MODERATOR (THROUGH TRANSLATOR): Minister of defence, secretary of defense of the United States of America, the (inaudible) secretary for defence, distinguished participants, executive commanders, may I now invite the Minister of Defence Air Chief Marshal Sukampol Suwannathat and Honorable Secretary Panetta, United States Secretary of Defense, to please proceed on stage.
May I now invite the minister of defense of the Kingdom of Thailand and the secretary of defense from the United States of America to please sign the Joint Vision Statement 2012 for Thai-U.S. Defense Alliance. (Applause.)
May I now invite Ambassador Kenney, (inaudible), General Waldhauser, Mr. Lippert, Mr. Little and Mr. (inaudible) to please proceed on stage for a photo session.
May I now ask those in the photo session to please proceed back to their seats.
Next will be a press statement.
MINISTER OF DEFENCE AIR CHIEF MARSHAL SUKAMPOL SUWANNATHAT: (UNTRANSLATED)
(THROUGH TRANSLATOR): I now invite Secretary Panetta to please deliver a press statement.
SECRETARY OF DEFENSE LEON E. PANETTA: Thank you very much, Mr. Minister.
Good afternoon. It is truly an honor to have this opportunity to visit Thailand as the United States secretary of defense.
I want to thank the minister for his gracious hospitality and for hosting me here in Bangkok.
I also want to come here as secretary to affirm very strongly that the United States-Thailand Defense alliance remains strong and it remains one of our great alliances in this region. And also because of the recognition that Thailand will be increasingly important in the collective security efforts to promote peace and prosperity in this region.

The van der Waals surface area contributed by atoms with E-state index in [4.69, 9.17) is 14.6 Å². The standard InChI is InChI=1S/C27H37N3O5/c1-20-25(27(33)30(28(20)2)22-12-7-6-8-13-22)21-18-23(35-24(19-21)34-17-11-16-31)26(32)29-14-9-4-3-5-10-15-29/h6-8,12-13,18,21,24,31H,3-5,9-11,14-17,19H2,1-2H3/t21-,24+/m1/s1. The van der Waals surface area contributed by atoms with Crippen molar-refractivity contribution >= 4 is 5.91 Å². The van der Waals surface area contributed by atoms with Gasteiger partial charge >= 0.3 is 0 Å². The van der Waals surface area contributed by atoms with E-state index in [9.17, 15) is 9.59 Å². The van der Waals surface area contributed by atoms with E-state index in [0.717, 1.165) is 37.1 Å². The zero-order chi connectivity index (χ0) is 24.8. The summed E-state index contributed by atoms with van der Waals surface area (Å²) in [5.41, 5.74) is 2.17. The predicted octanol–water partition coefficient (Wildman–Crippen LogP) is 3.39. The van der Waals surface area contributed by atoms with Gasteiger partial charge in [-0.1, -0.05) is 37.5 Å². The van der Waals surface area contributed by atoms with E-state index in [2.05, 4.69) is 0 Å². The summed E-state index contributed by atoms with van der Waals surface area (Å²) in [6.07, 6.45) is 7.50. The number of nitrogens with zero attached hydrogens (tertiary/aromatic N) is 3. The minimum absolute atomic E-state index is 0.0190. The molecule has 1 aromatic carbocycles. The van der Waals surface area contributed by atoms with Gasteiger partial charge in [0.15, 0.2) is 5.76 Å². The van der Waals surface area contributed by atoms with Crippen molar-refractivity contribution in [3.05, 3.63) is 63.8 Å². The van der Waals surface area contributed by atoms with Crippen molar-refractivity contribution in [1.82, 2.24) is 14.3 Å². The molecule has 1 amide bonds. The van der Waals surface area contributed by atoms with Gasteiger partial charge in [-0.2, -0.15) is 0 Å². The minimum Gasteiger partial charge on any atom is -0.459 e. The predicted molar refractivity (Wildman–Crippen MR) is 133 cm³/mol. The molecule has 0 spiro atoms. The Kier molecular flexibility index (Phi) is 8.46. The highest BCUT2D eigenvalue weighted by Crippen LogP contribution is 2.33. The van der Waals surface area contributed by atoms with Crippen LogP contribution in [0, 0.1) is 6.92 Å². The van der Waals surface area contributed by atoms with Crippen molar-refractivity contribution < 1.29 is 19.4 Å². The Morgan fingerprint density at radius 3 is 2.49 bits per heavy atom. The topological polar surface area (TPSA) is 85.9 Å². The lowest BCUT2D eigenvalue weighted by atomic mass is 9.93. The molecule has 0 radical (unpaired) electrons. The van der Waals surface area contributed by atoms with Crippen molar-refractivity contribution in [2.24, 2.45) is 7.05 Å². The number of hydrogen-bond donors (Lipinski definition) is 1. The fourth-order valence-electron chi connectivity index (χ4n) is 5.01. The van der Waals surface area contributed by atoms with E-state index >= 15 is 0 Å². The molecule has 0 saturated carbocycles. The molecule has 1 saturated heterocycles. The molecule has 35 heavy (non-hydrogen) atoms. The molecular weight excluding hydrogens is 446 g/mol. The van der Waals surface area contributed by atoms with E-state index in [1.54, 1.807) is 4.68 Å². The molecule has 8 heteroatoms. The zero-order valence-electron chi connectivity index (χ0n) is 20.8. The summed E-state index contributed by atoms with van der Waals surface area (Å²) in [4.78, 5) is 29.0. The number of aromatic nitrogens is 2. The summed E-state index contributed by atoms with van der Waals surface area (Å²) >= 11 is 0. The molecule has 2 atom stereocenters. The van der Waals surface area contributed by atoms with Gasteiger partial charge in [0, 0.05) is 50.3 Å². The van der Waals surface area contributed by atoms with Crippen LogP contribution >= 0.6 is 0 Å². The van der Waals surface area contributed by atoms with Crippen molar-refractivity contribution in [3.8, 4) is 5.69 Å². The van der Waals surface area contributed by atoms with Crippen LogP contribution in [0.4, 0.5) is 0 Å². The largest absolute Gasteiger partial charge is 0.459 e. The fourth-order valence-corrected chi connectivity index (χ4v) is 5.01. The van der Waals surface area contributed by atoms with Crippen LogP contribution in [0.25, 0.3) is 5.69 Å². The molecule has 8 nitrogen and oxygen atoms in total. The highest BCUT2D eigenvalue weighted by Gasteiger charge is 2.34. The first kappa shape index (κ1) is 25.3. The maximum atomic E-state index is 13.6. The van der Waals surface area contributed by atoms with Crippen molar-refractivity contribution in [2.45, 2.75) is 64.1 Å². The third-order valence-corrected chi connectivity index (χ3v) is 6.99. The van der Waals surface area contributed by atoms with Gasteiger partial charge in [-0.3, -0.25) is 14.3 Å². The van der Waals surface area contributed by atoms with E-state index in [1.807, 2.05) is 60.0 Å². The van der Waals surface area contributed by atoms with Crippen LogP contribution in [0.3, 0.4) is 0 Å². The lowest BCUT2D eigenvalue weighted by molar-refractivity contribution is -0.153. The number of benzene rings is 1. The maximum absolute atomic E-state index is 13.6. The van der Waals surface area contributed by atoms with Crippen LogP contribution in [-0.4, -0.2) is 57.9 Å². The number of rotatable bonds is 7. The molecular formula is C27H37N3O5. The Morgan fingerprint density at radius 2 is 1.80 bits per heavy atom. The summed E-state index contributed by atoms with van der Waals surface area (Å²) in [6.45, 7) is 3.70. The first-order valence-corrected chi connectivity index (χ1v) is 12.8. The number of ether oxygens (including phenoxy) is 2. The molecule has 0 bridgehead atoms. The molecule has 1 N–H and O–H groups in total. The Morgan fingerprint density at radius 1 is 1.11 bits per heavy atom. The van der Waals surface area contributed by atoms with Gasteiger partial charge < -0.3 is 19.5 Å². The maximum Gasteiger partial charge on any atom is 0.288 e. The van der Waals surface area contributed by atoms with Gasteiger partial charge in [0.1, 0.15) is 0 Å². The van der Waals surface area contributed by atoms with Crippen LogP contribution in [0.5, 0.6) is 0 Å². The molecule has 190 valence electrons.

I also wanted to come here to personally express my appreciation to the minister and to the Thai military for the close cooperation and generous support they have provided American forces over the years. This has been an historic relationship and an important relationship between Thailand and the United States.
Recognizing that our future prosperity and future security are closely tied to that of the Asia-Pacific region, President Obama has committed the United States to working even more closely with our friends and allies in this region, deepening our engagement through diplomacy, through trade and through stronger military-to-military relations. I know he looks forward to further discussing these issues when he arrives here later this week.
America's engagement with Thailand is a crucial part of these broader efforts. This year marks the 50th anniversary of the Rusk-Thanat Communique which committed our two nations to halting the spread of communism.
Today, the minister and I move this alliance into the 21st century by signing a joint vision statement that will help pave the way for even stronger military-to-military ties as we adapt to the shared threats and challenges that we will face together in this region and in the future.
As this vision statement makes clear, our defense cooperation will focus on four key areas. First, partnering for regional security in Southeast Asia, developing that -- that strong partnership in order to ensure better security.
Secondly, supporting stability in the Asia-Pacific region and beyond. Thirdly, enhancing the readiness of our forces and their ability to operate more closely.
And, finally, strengthening our bilateral defense relationship, our coordination and our collaboration at all levels.
As we focus on these areas of cooperation, I want to convey that the United States remains committed to helping the Thai military further develop its already impressive capabilities, so that it can assume even greater security responsibilities in this region, particularly in maritime security and in humanitarian relief and in peace-keeping operations.
Let me once again deeply thank the minister for our discussion. We discussed a number of areas that concern both of our countries from a security point of view.
I want to thank him for his hospitality. And I want to convey my deepest thanks for the outstanding defense alliance that will benefit both of our nations for many years to come.
Thailand is an important ally in the Asia-Pacific region, and we look forward to strengthening that alliance to ensure the friendship and security of both our nations in the future. Thank you.
We have to answer questions.
(THROUGH TRANSLATOR): Next will be a question-and-answer session with two questions from each side. The Thai side will begin.